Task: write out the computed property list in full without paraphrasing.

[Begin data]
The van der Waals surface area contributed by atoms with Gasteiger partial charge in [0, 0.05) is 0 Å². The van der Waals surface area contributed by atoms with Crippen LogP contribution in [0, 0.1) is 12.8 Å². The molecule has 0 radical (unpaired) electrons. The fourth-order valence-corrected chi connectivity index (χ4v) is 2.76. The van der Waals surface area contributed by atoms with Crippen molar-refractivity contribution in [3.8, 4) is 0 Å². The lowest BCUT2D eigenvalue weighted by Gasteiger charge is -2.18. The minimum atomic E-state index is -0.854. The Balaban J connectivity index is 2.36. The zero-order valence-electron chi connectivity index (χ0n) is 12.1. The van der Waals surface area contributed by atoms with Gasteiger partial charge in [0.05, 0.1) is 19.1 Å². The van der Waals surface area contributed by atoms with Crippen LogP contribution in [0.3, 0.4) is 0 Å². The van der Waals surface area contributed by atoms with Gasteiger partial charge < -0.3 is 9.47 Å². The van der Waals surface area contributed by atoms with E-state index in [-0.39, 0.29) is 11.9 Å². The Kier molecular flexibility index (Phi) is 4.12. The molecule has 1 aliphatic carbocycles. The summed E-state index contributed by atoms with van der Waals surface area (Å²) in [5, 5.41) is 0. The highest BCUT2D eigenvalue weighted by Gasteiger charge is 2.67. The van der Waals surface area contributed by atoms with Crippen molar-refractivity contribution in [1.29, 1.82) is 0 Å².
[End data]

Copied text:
The van der Waals surface area contributed by atoms with Gasteiger partial charge in [0, 0.05) is 0 Å². The van der Waals surface area contributed by atoms with Crippen LogP contribution in [0, 0.1) is 12.8 Å². The molecule has 0 radical (unpaired) electrons. The fourth-order valence-corrected chi connectivity index (χ4v) is 2.76. The van der Waals surface area contributed by atoms with Crippen molar-refractivity contribution in [3.8, 4) is 0 Å². The lowest BCUT2D eigenvalue weighted by Gasteiger charge is -2.18. The minimum atomic E-state index is -0.854. The Balaban J connectivity index is 2.36. The zero-order valence-electron chi connectivity index (χ0n) is 12.1. The van der Waals surface area contributed by atoms with Gasteiger partial charge in [0.05, 0.1) is 19.1 Å². The van der Waals surface area contributed by atoms with Crippen LogP contribution in [0.3, 0.4) is 0 Å². The van der Waals surface area contributed by atoms with Gasteiger partial charge < -0.3 is 9.47 Å². The van der Waals surface area contributed by atoms with E-state index in [-0.39, 0.29) is 11.9 Å². The Kier molecular flexibility index (Phi) is 4.12. The molecule has 1 aliphatic carbocycles. The summed E-state index contributed by atoms with van der Waals surface area (Å²) in [5, 5.41) is 0. The highest BCUT2D eigenvalue weighted by Gasteiger charge is 2.67. The van der Waals surface area contributed by atoms with Crippen molar-refractivity contribution in [1.29, 1.82) is 0 Å².